We need a cleanup on aisle five!

That said, I'm surprised that designers attach themselves so much to replay value. Many of the games I love and admire the most, I wouldn't necessarily want to play through again (though my most favourite games I'll replay several times just because I enjoy them, even if they don't have much replay value per se). Perhaps it depends partly on how the question was phrased, however.

I think it's mostly because of how the question was phrased, as you say. If I just asked designers for their favorite game of all time, I'd probably see a very different list... I'm guessing I'd see games like Thief, Grim Fandango, Planescape:Torment, Chrono Trigger, System Shock 2, ICO, Super Metroid, Katamari Damacy... but these are games we remember fondly without actually replaying them obsessively, so they didn't really fit the scope of the article.

Odd that the author thinks designers are much different from the rest of us...or at least me.

Sympathy and the pleasure of not being alone with pain.

I'm not sure I have a guilty pleasure. TF2 is mindlessly simple and based upon very primitive mechanics, while much of the fun people seem to get is based more upon hats than headshots. And I am certainly guilty for playing it so much, but that would be because I'm not entirely sure I even enjoy it. I simply have to kill more people o.O

Perhaps the Hitman games, albeit without guilt. Somehow, that blend of freedom and detail compels me to keep reinstalling year after year. I think it's because it's a game full of small abilities and varied features that I can let me imagination run free in. Between Traditions of the Trade, the wonderfully crowded hotel level of the first game - and A New Life, the private suburban estate in Blood Money, I don't think anything else other than play-doh and LEGO have provided me with as much play-time in my own imagination, using cheats and unusual perspectives to give myself endless new scenarios and objectives to complete, and revelling in the distractions provided by unpredictable AI.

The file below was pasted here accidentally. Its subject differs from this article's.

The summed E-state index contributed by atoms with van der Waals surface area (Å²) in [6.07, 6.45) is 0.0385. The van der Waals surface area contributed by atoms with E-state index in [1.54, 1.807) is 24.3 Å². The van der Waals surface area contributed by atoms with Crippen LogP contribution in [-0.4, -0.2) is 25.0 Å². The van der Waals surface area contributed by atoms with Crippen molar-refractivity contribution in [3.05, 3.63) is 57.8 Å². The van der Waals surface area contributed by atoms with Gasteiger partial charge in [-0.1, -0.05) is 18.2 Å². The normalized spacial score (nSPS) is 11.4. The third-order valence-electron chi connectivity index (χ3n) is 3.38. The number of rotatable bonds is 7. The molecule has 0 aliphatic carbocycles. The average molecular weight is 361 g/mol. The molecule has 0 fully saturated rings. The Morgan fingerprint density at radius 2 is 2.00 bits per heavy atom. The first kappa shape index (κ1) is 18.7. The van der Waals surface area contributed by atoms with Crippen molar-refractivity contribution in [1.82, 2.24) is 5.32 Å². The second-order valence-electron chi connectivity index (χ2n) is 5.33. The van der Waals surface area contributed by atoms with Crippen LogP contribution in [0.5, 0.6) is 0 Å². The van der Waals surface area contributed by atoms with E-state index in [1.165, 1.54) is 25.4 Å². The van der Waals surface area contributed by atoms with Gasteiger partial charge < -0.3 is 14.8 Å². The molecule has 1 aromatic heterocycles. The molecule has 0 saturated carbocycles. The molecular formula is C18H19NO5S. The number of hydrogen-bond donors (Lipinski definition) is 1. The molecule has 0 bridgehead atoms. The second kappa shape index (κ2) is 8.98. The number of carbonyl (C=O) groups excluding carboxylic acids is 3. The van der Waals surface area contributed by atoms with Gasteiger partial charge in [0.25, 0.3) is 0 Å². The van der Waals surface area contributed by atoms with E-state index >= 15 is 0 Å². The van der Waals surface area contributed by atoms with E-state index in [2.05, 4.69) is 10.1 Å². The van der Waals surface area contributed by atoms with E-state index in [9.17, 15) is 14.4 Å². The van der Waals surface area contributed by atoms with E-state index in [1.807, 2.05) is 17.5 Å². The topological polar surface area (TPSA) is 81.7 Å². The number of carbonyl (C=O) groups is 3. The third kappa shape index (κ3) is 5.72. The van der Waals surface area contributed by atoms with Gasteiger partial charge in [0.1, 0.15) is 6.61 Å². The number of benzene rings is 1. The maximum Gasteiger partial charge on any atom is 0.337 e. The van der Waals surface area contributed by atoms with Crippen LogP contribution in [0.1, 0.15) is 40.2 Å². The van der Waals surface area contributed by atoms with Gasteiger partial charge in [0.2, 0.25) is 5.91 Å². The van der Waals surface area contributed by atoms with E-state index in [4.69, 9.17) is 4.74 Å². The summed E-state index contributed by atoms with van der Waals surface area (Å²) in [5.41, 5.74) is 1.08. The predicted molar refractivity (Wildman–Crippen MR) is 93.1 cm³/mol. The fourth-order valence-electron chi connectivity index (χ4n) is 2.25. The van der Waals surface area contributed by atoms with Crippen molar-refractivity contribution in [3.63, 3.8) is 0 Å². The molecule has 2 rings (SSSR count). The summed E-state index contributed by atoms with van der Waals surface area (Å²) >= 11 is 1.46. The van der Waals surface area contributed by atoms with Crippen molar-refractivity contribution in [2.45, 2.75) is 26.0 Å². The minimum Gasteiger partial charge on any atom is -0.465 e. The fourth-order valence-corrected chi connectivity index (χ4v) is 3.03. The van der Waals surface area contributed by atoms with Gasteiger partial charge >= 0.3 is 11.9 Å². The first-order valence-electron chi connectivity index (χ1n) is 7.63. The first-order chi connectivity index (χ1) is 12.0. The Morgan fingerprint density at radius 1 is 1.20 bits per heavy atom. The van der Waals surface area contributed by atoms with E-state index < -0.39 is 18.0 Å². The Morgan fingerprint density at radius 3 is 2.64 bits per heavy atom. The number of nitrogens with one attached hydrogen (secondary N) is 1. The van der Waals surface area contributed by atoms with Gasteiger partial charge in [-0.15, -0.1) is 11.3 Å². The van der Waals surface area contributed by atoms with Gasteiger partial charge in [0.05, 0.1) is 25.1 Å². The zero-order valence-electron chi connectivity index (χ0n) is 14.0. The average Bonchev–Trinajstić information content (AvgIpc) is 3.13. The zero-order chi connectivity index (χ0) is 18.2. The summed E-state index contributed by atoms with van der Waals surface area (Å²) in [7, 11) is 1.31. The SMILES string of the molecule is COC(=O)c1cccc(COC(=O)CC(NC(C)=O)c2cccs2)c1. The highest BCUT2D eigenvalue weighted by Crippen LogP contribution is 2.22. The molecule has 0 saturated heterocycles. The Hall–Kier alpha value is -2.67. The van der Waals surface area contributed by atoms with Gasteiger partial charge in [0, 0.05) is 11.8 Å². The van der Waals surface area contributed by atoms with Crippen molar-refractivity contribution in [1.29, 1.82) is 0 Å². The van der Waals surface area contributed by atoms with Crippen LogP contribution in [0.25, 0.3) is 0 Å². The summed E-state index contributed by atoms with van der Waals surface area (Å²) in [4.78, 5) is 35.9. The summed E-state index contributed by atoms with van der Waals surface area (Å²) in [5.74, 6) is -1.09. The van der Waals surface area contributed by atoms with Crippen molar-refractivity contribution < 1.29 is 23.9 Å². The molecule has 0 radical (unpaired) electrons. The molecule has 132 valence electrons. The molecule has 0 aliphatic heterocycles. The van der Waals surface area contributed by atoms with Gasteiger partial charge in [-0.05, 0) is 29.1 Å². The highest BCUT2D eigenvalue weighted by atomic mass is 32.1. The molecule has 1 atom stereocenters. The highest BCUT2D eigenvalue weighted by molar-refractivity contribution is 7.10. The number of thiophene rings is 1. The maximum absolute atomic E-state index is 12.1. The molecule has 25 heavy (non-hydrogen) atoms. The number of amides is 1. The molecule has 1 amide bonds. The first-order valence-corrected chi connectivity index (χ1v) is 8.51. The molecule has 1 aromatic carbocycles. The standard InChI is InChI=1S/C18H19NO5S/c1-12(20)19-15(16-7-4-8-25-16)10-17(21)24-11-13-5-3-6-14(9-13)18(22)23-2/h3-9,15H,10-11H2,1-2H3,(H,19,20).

Everything else.. Hells, to complete a game is a rare and magical thing.

Edit: Oh - and the above-poster is correct. Toady is clearly insane, in the best of ways. He is a gaming-messiah, and his message will not be compromised by the impatient wishes of the human race. Word by word his commandments trickle down, and he will continue to grumble only mildly at inclement weather. Forever. Ensure you don't forget him when he's old, we'll need to put him on life support til around 2150 if he is to take DF as far as he intends.

Interesting article, Ian, and a fun read. Thanks for this. (I'm coming to it a bit late, holiday madness. :) )

I think if you asked 20+ more designers, you'd get some different answers, yes, but you'd also start to see some steady patterns emerge. Age of Empires II, Nethack, and Settlers of Catan show up with remarkable regularity, because of that infinite pattern thing. Nethack is my go-to, and it is replayability and near-infinite variability, but also how those things are created out of discrete components that somehow work together to create an energy-generating engine. Figuring out how to get players to do this en masse in an online game environment is my own design holy grail, so I take apart those games over and over. There is a discernible point, as there is with great storytelling, where the game either drops you (lets you escape) or draws you back in to play again (and again and again). The holistic experience of the play is fulfilling even if you've done it a thousand times before.

I do think a lot of this comes down to machismo, too, and some of it maybe to letting the business grind your soul into a pulp. I think a designer who isn't finding new games that they can return to over and over needs to hang up the belt for awhile, if they've lost touch with their inner player. That way lie the dragons of sadistic game design. It's possible to have 'designeritis' and still stay connected with the play experience that got us here in the first place.